2001-07-21 / Editorial/Opinion

A Closer Inspection Of Morality

A Closer Inspection Of Morality

Perhaps the greatest privilege a journalist has is the responsibility of mounting the sentry-post of the First Amendment. Many of us pride ourselves on the service we do our listeners, readers and viewers. We bring the truth, as unbiased and pure as possible, to the public at large. We also undertake and stimulate many levels of discourse with no other intent outside of unearthing the 100-percent galvanized truth.

This is why it hurt my conscience, as a member of the community, and angered my sense of Constitutional responsibility, as a journalist, when I found a flier calling for the protest and boycott of Golden Video. The reason given was that Golden Video was selling pornographic material and that this is imperatively a danger to our community.

There are a few questions we need to ask ourselves here. First of all, if there were no city-council seats available this election, would there still be such a mindless hub-bub over this "issue"? Second of all, what is the clear and present danger to the morality of our youth if the videos and other paraphernalia are kept in a restricted part of the store? Third, and probably most important, where does it stop?

I remember seeing another mustached middle-aged man who demanded such censorship. I wish I could tell you what he said, but I don’t really understand 1930’s German.

The question, my dear friends, goes to the core of what America is supposed to be. Are we a country that will crush and obliterate anything we find offensive? Remember, there was a time when we found the idea of racial integration distasteful and offensive. Thank god for the martyrs of lynchings, beatings and hosings, or this "offensive" idea would never have found its way into the media and public dialogue. It was an open, unbiased exchange of information that let the U.S. take a small step out of its mire of moral decrepitude.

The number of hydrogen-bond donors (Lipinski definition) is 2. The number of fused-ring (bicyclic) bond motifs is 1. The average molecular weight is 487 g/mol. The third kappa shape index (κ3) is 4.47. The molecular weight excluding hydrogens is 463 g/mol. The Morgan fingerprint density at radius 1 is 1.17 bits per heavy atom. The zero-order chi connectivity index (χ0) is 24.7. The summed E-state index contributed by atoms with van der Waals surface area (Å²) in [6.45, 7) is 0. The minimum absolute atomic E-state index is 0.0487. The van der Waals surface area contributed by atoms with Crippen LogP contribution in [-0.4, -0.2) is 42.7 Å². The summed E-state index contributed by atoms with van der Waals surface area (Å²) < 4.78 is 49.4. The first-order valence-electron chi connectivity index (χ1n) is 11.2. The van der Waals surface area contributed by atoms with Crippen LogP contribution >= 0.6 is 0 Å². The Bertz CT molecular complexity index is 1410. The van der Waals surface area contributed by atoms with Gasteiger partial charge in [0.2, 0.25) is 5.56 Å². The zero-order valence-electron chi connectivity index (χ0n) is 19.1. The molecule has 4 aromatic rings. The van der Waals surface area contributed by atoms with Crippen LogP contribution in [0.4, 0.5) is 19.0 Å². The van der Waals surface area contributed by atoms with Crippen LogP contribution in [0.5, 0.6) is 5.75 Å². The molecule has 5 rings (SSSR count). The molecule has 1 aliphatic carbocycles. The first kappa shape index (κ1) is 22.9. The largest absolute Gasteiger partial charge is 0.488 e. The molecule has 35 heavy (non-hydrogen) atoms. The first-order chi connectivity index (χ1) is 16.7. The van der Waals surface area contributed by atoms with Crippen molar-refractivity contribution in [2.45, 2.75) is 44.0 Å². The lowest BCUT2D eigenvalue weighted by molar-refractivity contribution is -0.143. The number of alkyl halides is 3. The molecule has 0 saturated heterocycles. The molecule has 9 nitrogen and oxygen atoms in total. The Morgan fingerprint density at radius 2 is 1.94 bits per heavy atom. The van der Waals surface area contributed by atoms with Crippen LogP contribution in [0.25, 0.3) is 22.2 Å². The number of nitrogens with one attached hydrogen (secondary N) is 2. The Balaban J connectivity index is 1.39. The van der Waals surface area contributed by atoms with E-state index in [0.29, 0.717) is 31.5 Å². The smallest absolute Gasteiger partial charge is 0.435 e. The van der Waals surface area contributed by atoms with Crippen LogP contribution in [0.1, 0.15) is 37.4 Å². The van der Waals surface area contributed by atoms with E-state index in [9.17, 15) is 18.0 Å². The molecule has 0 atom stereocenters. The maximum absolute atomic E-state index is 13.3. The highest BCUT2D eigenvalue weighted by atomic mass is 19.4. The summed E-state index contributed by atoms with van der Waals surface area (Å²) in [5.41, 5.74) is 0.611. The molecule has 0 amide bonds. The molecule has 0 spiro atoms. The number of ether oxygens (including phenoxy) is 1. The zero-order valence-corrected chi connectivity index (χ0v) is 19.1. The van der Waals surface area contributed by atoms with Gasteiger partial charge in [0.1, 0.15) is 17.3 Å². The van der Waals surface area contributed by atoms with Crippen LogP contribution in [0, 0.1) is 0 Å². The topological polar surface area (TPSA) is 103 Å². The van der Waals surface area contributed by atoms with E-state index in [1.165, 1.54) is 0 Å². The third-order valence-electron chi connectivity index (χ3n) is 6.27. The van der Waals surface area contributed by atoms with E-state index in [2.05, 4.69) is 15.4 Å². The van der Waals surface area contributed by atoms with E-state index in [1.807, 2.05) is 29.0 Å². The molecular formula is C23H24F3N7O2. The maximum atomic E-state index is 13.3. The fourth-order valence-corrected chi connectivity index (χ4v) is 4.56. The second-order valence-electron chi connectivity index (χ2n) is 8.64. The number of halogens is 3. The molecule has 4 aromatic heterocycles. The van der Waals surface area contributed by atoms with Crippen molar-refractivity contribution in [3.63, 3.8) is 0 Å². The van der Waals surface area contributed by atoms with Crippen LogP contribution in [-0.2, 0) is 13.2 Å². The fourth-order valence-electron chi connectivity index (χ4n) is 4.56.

What of those who find the Ku Klux Klan offensive? They preach racial hatred but we let them continue to spout. What of those who find Catholicism offensive? The history of thought and action, as well as the current policies, of the Catholic Church are downright disturbing to some and yet they are allowed to continue preaching. What of the Nation of Islam? There are those who believe that Nation’s entire scope is the destruction "of the white man," yet we let them continue. Why?

Very simply, it’s because it adds to the panorama of ideas and opinions within the country’s dialogue while not directly causing any harm. If we ban Golden Video, than these institutions as well as the Bill of Rights, must be banned along with it.

As for me, next time I walk by 116th and see "Simon’s Sheep" protesting, I will feel a sad pang of pity for my misled community.

EMANUEL JALONSCHI


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